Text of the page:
Theses Doctoral

“Requestioning” Postminimalism: Gordon Matta-Clark’s Creative Energetics, 1968–72

Fiske, Courtney

This dissertation is a study of the early career of the American architect-turned-artist Gordon Matta-Clark (1943–1978) that spans the years 1968 to 1972. Immersing himself in SoHo’s vibrant artistic community, of which he was both a catalyst and a nexus, Matta-Clark worked through the essential ideas and concerns that would inform his practice during this condensed but incredibly generative four-year period. The works that resulted are heterogeneous, united less by specific media than by a shared constellation of concepts. Foremost among these concepts is energy: a key trope in the cultural, theoretical, and artistic discourses of Matta-Clark’s late-1960s and early-1970s moment. In histories of this period (spurred, in part, by the attention paid to Matta-Clark’s peer, Robert Smithson), energy has often been aligned with entropy: a negative movement that leads to an ultimate stasis. In contrast, Matta-Clark marshaled energy as a creative force: a motor of the "metamorphic" processes that his works both enacted and pursued. By focusing on these four years, my study opens new perspectives on both Matta-Clark’s project and the artistic and discursive formation, Postminimalism, from which it is inextricable. In doing so, I defamiliarize art history’s current conception of Postminimalism, “requestioning” (to adopt Matta-Clark’s neologism) its central term, process, through his creative energetics.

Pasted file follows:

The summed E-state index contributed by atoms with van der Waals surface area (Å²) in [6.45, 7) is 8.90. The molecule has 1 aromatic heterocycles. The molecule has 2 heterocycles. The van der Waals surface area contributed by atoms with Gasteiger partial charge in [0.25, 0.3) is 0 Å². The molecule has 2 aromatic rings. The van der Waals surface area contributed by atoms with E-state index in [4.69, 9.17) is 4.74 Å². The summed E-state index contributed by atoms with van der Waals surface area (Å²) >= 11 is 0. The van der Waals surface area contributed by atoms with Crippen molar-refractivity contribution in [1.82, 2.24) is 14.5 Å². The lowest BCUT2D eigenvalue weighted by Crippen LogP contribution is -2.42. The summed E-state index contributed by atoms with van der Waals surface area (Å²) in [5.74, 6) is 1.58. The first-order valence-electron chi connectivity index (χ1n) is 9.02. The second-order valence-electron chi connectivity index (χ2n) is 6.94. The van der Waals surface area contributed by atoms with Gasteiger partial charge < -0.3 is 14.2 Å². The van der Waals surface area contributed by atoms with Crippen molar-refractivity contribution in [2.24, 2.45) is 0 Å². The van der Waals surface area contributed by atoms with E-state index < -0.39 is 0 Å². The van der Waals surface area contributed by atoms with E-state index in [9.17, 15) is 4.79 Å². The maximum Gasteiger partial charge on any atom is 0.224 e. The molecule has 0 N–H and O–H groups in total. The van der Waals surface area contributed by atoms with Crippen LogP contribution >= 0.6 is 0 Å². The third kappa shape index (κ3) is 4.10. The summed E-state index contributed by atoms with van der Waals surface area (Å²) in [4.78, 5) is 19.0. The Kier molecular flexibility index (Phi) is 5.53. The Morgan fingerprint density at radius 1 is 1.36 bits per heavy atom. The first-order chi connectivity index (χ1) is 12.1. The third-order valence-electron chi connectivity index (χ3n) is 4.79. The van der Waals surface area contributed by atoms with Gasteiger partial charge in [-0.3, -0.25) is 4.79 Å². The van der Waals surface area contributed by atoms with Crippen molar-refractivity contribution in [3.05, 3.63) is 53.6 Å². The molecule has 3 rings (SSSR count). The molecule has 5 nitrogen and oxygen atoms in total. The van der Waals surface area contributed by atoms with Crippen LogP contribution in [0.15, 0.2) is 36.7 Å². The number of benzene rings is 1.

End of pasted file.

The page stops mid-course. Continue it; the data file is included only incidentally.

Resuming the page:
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More About This Work

Academic Units
Art History and Archaeology
Thesis Advisors
Joseph, Branden Wayne
Ph.D., Columbia University
Published Here
July 28, 2021